Hillary Clinton? Still Not Inevitable

Are you exhausted yet? It’s only October of 2015. We still have more than a year until the general election, and between now and then, much will happen.

If you would have asked most of us a year ago, we would have anticipated things to be quite different right now. The GOP race is unexpected both in who inhabits the frontrunner’s space and which candidates have already bowed out. Just as unexpected is the race for the Democrats, with a strong performance by Bernie Sanders and discussion about a possible run by Vice President Joe Biden. However, the most surprising of all is Hillary Clinton’s less than stellar candidacy and her inability to be the shoe-in candidate this cycle.
I’m sure Hillary assumed her time as a criminal wallflower while Barack Obama took his turn as Prom King would earn her a place up front. Well, that isn’t as easy as she once considered it to be. According to Wednesday’s Quinnipiac poll of swing states Florida, Ohio, and Pennsylvania:

…former Secretary of State Hillary Clinton holds her leads but loses ground among Democrats in all three states…

Clinton and Trump continue to have the worst overall favorability ratings among all voters of any of the leading candidates, and the lowest scores for being honest and trustworthy…

Shouldn’t she be full-steam ahead given these three things: 1. The “it’s my turn!” factor., 2. her gender., 3. her last name? Well, no. The “my time now” factor has worn off substantially, and her gender doesn’t elicit strong feelings of unity or sympathy for a supposed “victim” status. As far as her last name, she holds none of the charm that family possesses. This is nothing compared to what being investigated by the FBI for shady email conduct does to a candidate’s chances. While the Right certainly sees this, polls and general excitement for candidates other than Hillary – in the Left’s sphere – say much.

Clay Aiken, the second place finisher in 2003 on American Idol, and former Congressional candidate for N.C. in 2014, had some things to say about Hillary this week. As reported by CNN Politics:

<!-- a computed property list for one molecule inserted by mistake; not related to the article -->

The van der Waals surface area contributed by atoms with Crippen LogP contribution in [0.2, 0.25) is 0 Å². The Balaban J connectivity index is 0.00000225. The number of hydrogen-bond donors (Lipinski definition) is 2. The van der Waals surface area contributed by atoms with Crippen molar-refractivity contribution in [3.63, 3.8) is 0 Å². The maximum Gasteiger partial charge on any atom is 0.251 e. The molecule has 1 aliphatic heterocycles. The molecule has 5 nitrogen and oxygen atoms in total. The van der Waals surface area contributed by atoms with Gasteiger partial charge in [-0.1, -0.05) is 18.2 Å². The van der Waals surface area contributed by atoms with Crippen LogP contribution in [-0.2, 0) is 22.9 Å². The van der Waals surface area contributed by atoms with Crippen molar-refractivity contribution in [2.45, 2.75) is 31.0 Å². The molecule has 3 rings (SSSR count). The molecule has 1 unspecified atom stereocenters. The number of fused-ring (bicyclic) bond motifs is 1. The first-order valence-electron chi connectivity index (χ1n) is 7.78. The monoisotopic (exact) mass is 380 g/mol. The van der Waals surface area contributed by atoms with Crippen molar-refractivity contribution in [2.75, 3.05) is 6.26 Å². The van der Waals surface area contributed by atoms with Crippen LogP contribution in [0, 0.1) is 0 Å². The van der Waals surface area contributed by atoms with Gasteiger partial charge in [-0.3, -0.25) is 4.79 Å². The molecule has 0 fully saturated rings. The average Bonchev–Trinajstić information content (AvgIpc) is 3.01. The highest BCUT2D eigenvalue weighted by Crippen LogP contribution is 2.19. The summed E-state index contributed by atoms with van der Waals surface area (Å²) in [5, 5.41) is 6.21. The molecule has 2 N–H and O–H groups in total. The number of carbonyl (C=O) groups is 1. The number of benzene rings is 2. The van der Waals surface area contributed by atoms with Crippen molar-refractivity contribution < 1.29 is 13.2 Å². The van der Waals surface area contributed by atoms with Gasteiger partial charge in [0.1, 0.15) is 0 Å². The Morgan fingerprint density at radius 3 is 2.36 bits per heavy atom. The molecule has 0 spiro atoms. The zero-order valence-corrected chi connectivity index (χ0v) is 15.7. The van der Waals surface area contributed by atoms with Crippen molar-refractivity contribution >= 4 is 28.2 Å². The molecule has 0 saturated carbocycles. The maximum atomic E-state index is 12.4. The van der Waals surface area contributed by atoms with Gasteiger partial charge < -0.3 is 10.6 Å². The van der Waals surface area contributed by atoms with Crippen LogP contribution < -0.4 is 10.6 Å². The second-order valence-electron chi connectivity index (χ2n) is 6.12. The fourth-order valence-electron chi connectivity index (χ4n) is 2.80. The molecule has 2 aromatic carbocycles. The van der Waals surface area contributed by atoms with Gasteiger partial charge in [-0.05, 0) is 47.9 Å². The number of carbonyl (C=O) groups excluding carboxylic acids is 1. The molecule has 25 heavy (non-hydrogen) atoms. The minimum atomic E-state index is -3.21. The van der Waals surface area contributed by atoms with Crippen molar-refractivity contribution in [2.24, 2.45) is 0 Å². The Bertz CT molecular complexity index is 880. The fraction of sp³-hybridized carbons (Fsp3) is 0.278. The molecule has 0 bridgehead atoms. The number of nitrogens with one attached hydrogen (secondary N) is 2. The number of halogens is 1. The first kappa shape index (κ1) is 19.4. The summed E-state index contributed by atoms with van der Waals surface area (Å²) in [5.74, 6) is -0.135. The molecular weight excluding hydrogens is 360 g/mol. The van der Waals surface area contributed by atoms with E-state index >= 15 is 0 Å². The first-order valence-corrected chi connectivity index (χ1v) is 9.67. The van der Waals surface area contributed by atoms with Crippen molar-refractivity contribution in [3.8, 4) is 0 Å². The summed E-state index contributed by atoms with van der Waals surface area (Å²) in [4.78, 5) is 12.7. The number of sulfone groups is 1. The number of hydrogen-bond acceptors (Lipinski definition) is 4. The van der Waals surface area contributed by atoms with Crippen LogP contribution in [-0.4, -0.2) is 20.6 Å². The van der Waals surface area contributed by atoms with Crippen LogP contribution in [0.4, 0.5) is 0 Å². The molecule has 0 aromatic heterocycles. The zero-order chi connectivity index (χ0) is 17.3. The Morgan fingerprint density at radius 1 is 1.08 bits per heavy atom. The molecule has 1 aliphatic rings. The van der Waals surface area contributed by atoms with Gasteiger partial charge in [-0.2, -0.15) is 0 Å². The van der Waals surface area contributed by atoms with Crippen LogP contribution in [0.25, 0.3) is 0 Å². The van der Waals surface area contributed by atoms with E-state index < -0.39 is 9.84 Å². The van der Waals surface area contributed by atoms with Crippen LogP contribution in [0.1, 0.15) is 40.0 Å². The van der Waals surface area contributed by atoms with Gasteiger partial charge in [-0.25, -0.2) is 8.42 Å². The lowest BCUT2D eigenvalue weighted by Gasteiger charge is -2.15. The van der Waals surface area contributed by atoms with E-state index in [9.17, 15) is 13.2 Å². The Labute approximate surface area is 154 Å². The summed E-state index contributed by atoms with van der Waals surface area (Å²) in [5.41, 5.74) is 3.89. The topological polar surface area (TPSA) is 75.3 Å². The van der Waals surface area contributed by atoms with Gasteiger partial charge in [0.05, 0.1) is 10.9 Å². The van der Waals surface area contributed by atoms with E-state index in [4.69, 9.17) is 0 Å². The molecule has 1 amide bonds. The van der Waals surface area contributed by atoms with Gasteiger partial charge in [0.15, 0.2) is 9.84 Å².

“To some extent, I kind of feel like Secretary Clinton is a leaky boat at this point and that concerns me as a Democrat,” Aiken said.

Aiken, who won the hearts of millions of Americans in 2003 when he placed second on “American Idol,” backed Clinton in the 2008 Democratic primary and expressed his support when Clinton declared her second presidential bid in April.

Aiken told CNN that while he has “nothing but respect” for Clinton,” he worries that “a lot of (moderates) have negative feelings towards (her).”

“…I really want a strong boat next year on the Democratic side and I think Joe Biden is a better candidate.”

Aiken isn’t my go-to guy for political commentary, but he represents a moderate Democrat who is aware of the political climate and has been recently been among the voting public as a candidate. For Hillary, Aiken would have been a near-lock for support in the past. Now, however, she’s the “leaky boat”.

Slate’s recent article “Hillary Clinton Has a Lot to Worry About Right Now” expands on the concerns over Hillary as nominee.

Meanwhile, Biden isn’t the only potential dark cloud looming on Clinton’s horizon. The former secretary of state is scheduled to testify later this month before the GOP-led House Benghazi committee, where she will be grilled on her private email account, which has dogged her campaign even before it officially became one.

Hillary, then, is stuck campaigning on multiple fronts: past, present, and future. Bernie, meanwhile, can keep forging straight ahead.

As many have mentioned, Hillary has a past. A long, messy past dotted with plenty of controversies, cover-ups, and non-accomplishments. She’s been on the national scene for quite some time, with none of the schmoozy-Bill-Clinton charm. And for several months, her popularity, once expected, is waning or not growing at all. Bernie Sanders is a thorn in her side. The talk of a run by Joe Biden is a thorn in her side. Most importantly, she has more than one sizable scandal surrounding her, and questions looming from not just the Right, but from many on the Left.

On October 13, the first Democratic presidential debate will be held. Though the Anderson Cooper-moderated debate will most likely contain softball questions, it will an eye-opening display from all the candidates. Hillary, not a fan of the unscripted, has already had a tough sell. Presenting herself to the country in a debate will prove even more of a challenge, and will most likely cement the fact that no, she is not inevitable.
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